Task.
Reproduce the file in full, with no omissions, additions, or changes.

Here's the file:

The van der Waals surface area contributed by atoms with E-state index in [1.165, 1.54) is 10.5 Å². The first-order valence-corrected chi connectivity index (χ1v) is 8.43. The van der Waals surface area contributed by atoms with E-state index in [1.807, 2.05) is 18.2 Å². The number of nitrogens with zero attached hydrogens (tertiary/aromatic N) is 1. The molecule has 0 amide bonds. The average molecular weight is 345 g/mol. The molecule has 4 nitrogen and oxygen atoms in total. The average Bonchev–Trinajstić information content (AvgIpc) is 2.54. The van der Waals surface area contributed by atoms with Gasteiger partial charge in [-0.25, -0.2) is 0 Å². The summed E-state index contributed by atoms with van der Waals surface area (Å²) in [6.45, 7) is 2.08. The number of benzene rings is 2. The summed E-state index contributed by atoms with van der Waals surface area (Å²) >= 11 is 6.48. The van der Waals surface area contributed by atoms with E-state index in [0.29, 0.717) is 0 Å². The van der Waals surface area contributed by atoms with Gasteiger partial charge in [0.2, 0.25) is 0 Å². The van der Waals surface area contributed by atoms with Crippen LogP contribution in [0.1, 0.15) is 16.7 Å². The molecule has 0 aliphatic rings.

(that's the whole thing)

The van der Waals surface area contributed by atoms with E-state index in [1.165, 1.54) is 10.5 Å². The first-order valence-corrected chi connectivity index (χ1v) is 8.43. The van der Waals surface area contributed by atoms with E-state index in [1.807, 2.05) is 18.2 Å². The number of nitrogens with zero attached hydrogens (tertiary/aromatic N) is 1. The molecule has 0 amide bonds. The average molecular weight is 345 g/mol. The molecule has 4 nitrogen and oxygen atoms in total. The average Bonchev–Trinajstić information content (AvgIpc) is 2.54. The van der Waals surface area contributed by atoms with Gasteiger partial charge in [-0.25, -0.2) is 0 Å². The summed E-state index contributed by atoms with van der Waals surface area (Å²) in [6.45, 7) is 2.08. The number of benzene rings is 2. The summed E-state index contributed by atoms with van der Waals surface area (Å²) >= 11 is 6.48. The van der Waals surface area contributed by atoms with E-state index in [0.29, 0.717) is 0 Å². The van der Waals surface area contributed by atoms with Gasteiger partial charge in [0.2, 0.25) is 0 Å². The van der Waals surface area contributed by atoms with Crippen LogP contribution in [0.1, 0.15) is 16.7 Å². The molecule has 0 aliphatic rings.